OK, so the brewing was a nice batch of a “Bright Blond”.  Oxymoron?  none intended.   My brew-buddy was gallivanting around the Low Countries – Even so I fancied brewing.   I had a batch to run to keg; yes dear cask lover – KEG!  I have cask in my heart, but as you well know the shelf life of a cask of ale when opened is 3-4 days at best for ordinary drinking bitter – not that I make anything “ordinary”.  The beauty, more so the practicality is that with a 19L Cornelius keg you can run your batch into it, after primary, secondary, racking to tank (with a load of dry hop) and pop some C02 in the keg and it’s good to go for a good while.  With a few kegs, as I have you can swap between the Toasted Oatmeal Stout, The Wantsum Perle, the Bonkers Barley Wine, and crazy Coffee Stout that you brewed for a laugh.  A quick run through with water and you can swap the kegs quickly, and to what ever takes ones fancy.    Yes, this is still home brew, but as a once “professional”… (read, “I know how to clean“) – friends and worse, family are frequent house guests…. I don’t know why?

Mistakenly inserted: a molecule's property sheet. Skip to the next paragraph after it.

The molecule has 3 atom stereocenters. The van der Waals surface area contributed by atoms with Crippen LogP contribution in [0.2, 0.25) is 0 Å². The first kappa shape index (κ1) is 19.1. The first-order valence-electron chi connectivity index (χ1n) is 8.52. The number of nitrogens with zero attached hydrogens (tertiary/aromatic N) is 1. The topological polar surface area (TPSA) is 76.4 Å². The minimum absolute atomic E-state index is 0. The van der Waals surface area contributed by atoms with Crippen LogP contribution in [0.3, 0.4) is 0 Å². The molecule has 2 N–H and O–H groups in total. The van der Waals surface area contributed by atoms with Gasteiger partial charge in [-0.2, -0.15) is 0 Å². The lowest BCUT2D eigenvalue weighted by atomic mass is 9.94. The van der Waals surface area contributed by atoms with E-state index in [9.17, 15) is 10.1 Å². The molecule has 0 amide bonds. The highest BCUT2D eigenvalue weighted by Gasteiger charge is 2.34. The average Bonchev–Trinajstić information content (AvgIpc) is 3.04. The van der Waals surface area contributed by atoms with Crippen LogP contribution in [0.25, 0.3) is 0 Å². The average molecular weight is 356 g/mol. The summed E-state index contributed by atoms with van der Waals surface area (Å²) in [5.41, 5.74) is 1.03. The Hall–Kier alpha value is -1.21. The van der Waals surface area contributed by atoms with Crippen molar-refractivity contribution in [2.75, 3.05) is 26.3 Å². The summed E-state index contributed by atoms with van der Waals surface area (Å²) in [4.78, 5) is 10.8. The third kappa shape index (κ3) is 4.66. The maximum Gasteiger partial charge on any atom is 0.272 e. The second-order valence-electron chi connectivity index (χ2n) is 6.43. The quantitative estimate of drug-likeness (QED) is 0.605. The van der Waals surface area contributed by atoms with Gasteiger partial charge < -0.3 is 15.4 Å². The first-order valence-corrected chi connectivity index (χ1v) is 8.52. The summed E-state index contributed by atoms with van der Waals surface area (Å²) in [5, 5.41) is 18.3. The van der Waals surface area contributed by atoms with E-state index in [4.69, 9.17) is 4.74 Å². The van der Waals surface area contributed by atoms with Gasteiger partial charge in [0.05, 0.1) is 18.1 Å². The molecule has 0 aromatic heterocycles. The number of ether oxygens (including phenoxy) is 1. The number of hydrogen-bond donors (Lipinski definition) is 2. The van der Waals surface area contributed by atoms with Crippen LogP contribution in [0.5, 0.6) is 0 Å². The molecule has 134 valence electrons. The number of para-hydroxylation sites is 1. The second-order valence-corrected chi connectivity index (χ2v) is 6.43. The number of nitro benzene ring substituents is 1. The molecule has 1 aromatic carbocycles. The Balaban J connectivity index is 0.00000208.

Home brewing is great fun, starting back when I did as a student with the once-time batch of Malt Extract and nasty yellow “fuggles” – they could have been anything, then dumped at the deep end in a little brew-pub, was a crash course in cleaning and very little in brewing.    Recent returns back to the fold of brewer have put a smile back on my face – reigniting that burn of desire to get back an have a go.    Throwing recent efforts under the noses of lumiary brewers has been an experience, note learning curve.    I’d much rather take the subtle but harsh advice of them though than piss-artist neighbours just out for the buzz.